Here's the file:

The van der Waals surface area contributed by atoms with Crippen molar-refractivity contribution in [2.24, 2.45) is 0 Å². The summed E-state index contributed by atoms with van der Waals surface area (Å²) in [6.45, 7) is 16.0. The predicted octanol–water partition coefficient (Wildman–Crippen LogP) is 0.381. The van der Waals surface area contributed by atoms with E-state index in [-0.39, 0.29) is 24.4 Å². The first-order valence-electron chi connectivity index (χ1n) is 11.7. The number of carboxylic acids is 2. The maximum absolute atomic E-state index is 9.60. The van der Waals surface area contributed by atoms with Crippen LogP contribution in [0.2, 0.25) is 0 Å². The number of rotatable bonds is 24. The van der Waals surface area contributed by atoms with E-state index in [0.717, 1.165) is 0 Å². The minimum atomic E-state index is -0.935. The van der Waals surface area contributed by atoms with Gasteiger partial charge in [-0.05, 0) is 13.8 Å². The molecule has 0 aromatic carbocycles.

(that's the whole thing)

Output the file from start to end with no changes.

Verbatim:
The van der Waals surface area contributed by atoms with Crippen molar-refractivity contribution in [2.24, 2.45) is 0 Å². The summed E-state index contributed by atoms with van der Waals surface area (Å²) in [6.45, 7) is 16.0. The predicted octanol–water partition coefficient (Wildman–Crippen LogP) is 0.381. The van der Waals surface area contributed by atoms with E-state index in [-0.39, 0.29) is 24.4 Å². The first-order valence-electron chi connectivity index (χ1n) is 11.7. The number of carboxylic acids is 2. The maximum absolute atomic E-state index is 9.60. The van der Waals surface area contributed by atoms with Crippen LogP contribution in [0.2, 0.25) is 0 Å². The number of rotatable bonds is 24. The van der Waals surface area contributed by atoms with E-state index in [0.717, 1.165) is 0 Å². The minimum atomic E-state index is -0.935. The van der Waals surface area contributed by atoms with Gasteiger partial charge in [-0.05, 0) is 13.8 Å². The molecule has 0 aromatic carbocycles.